Travel companies say more Canadians are looking at vacations in the United Kingdom because of the dropping British pound in the wake of the country's decision to leave the European Union.
Melisse Hinkle of Cheapflights.ca says the travel website experienced a 50 per cent spike in searches for flights from Canada to the U.K. on the weekend after the June 23 vote and interest has been strong since.
"Savvy travellers have realized that, while the long-term impact of the Brexit means big changes for travel to and within Europe, there is an immediate opportunity for more affordable travel," she said in an email.
Hinkle attributed the spike in interest to the drop in the pound's value against the loonie, making everything from London flights to West End theatre tickets cheaper for Canadians.
Cheapflights.ca said in a blog post that average airfares on flights to London from Canada in August were already cheaper by about 11 per cent compared with last August. That's consistent with a recent report from Montreal-based tour operator Transat AT, which said added service to London by Air Canada and WestJet Airlines had forced it to lower its prices to sell seats.
The blog warned that Britain may be more crowded this summer, pointing out that searches for flights from the U.S. to the U.K. doubled in the days after the vote while those from China jumped 61 per cent and searches from EU countries went up more than 30 per cent. It said U.K. citizens are also more likely to vacation close to home.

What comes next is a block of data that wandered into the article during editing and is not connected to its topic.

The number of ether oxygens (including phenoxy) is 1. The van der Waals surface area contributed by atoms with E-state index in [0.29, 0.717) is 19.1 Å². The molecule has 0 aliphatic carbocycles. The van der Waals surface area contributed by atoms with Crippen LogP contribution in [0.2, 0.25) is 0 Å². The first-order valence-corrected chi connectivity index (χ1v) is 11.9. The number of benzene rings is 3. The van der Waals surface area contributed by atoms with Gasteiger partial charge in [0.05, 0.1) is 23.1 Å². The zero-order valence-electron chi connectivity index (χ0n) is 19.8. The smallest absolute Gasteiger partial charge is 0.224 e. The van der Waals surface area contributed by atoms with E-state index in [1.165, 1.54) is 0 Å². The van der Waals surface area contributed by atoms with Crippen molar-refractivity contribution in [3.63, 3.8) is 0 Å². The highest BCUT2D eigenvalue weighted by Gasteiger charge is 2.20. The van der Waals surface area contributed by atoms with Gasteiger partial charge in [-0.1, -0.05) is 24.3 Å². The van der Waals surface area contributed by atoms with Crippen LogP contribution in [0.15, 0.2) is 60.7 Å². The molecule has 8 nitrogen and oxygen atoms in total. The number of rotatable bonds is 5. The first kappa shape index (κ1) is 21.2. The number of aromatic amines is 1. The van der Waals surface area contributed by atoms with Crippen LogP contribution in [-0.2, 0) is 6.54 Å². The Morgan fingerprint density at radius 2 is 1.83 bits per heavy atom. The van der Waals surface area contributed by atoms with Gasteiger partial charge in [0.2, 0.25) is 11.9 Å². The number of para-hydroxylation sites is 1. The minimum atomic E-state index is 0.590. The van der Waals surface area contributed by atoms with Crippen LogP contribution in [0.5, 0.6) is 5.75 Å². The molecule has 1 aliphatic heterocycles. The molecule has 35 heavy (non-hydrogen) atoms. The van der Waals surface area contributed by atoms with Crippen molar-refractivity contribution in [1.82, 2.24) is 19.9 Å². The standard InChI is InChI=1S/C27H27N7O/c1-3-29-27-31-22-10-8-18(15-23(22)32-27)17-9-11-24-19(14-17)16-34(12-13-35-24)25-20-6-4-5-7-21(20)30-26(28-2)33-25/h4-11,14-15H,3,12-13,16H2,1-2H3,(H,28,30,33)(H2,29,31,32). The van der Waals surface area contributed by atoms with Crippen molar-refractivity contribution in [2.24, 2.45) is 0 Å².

The British pound rapidly fell to three-decade lows after the referendum, though it has since regained some ground.
Senior economist Royce Mendes of CIBC says he expects the pound to drop to C$1.70 over the next three months due to political uncertainty and predicted interest rate cuts from the Bank of England before reversing course and rising near the end of the year.
Before the Brexit vote, CIBC had forecast the pound's value would rise to C$2.02 by Sept. 30.
"We're looking at Q3 (the third quarter) to be the strongest point and after that the Canadian dollar will start to depreciate against sterling," he said.
Spokeswoman Allison Wallace of Flight Centre Travel Group agreed that interest in U.K. is up but said bookings aren't likely to follow.
"This is largely due to the fact that we're already into high season for travelling to Europe so availability is low, keeping prices high," she said in an email. "If we see an effect, it will be much more significant going into next summer."
WestJet's new flights to London's Gatwick Airport began in May and have been very popular, said spokeswoman Lauren Stewart. She said it's too early to say whether demand for the flights has increased.